Gordon McKay Professor of Computer Science
Fairness, Randomness, and the Crystal Ball
Prediction algorithms score individuals, or individual instances, assigning to each one a number in the range from 0 to 1. That score is often interpreted as a probability: What are the chances that this loan will be repaid? How likely is this tumor to metastasize? What is the likelihood that this person will commit a violent crime in the next two years? A key question lingers: What is the probability of a non-repeatable event? Without a satisfactory answer, how can we even specify what we want from an ideal algorithm?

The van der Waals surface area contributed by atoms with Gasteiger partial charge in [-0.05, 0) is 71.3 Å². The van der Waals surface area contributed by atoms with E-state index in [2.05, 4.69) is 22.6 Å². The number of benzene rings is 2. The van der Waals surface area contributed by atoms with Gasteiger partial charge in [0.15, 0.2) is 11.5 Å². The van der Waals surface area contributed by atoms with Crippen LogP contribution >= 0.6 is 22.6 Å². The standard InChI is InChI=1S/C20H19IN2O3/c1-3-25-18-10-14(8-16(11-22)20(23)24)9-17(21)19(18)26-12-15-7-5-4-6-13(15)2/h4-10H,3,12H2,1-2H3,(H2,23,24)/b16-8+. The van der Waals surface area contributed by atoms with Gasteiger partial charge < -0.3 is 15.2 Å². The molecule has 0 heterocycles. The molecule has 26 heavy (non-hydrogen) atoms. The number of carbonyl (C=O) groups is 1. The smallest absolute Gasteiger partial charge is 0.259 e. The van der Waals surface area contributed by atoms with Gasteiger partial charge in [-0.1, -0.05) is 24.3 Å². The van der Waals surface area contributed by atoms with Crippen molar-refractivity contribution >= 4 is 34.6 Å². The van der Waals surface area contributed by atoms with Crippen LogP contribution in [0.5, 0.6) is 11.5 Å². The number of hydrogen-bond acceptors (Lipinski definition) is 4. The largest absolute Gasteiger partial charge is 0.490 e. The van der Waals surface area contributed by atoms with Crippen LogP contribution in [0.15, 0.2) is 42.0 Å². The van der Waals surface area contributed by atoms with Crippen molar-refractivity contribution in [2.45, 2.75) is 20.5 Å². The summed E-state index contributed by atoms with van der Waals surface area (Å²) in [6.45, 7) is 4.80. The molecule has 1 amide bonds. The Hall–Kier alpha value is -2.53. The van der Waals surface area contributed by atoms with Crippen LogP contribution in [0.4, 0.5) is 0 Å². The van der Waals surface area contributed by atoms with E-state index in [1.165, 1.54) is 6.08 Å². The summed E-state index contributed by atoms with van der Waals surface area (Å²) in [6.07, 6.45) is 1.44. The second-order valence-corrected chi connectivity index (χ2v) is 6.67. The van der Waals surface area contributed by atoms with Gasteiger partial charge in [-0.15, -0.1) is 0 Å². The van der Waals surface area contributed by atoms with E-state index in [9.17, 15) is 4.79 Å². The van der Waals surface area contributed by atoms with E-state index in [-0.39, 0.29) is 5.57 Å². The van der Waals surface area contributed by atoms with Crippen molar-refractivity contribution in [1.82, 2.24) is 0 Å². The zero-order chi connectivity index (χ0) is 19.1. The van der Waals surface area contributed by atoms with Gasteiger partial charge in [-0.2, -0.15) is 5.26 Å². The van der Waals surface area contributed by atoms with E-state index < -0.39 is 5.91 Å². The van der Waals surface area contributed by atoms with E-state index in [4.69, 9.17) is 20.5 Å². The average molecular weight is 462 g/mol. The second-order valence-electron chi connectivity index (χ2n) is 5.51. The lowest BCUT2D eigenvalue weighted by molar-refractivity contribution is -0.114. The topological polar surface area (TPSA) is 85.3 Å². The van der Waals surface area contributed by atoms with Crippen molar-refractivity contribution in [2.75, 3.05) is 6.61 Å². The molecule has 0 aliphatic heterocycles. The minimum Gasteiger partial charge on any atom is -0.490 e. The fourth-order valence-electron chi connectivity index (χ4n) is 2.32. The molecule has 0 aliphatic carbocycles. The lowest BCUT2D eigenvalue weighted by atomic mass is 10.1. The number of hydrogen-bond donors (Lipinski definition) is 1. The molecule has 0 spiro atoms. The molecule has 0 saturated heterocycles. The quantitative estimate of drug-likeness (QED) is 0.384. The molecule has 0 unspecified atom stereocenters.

In this talk, we will introduce ‘outcome indistinguishability’ — a desideratum with roots in complexity theory. The talk will also situate the concept within the 10-year history of the theory of algorithmic fairness and the four-decade literature on forecasting.